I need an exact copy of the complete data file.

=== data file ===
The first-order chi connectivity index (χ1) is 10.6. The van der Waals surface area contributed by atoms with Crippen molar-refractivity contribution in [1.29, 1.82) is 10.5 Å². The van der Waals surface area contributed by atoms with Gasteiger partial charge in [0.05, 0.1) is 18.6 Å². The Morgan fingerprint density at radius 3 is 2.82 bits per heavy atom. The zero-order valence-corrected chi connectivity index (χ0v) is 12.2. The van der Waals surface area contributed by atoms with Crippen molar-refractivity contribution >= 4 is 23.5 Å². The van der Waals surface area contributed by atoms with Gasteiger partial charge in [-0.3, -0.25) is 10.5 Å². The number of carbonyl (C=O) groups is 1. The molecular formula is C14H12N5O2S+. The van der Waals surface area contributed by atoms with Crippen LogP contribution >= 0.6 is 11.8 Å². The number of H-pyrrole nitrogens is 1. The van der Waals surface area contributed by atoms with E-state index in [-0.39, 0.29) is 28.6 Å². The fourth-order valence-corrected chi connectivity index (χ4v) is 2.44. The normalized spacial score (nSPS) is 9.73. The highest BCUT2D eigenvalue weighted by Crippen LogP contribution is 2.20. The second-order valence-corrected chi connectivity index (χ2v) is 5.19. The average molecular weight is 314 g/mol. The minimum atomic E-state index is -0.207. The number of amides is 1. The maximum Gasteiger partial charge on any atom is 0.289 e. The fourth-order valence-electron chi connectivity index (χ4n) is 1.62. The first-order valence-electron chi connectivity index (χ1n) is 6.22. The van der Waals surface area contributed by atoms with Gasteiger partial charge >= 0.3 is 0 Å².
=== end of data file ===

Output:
The first-order chi connectivity index (χ1) is 10.6. The van der Waals surface area contributed by atoms with Crippen molar-refractivity contribution in [1.29, 1.82) is 10.5 Å². The van der Waals surface area contributed by atoms with Gasteiger partial charge in [0.05, 0.1) is 18.6 Å². The Morgan fingerprint density at radius 3 is 2.82 bits per heavy atom. The zero-order valence-corrected chi connectivity index (χ0v) is 12.2. The van der Waals surface area contributed by atoms with Crippen molar-refractivity contribution >= 4 is 23.5 Å². The van der Waals surface area contributed by atoms with Gasteiger partial charge in [-0.3, -0.25) is 10.5 Å². The number of carbonyl (C=O) groups is 1. The molecular formula is C14H12N5O2S+. The van der Waals surface area contributed by atoms with Crippen LogP contribution >= 0.6 is 11.8 Å². The number of H-pyrrole nitrogens is 1. The van der Waals surface area contributed by atoms with E-state index in [-0.39, 0.29) is 28.6 Å². The fourth-order valence-corrected chi connectivity index (χ4v) is 2.44. The normalized spacial score (nSPS) is 9.73. The highest BCUT2D eigenvalue weighted by Crippen LogP contribution is 2.20. The second-order valence-corrected chi connectivity index (χ2v) is 5.19. The average molecular weight is 314 g/mol. The minimum atomic E-state index is -0.207. The number of amides is 1. The maximum Gasteiger partial charge on any atom is 0.289 e. The fourth-order valence-electron chi connectivity index (χ4n) is 1.62. The first-order valence-electron chi connectivity index (χ1n) is 6.22. The van der Waals surface area contributed by atoms with Gasteiger partial charge >= 0.3 is 0 Å².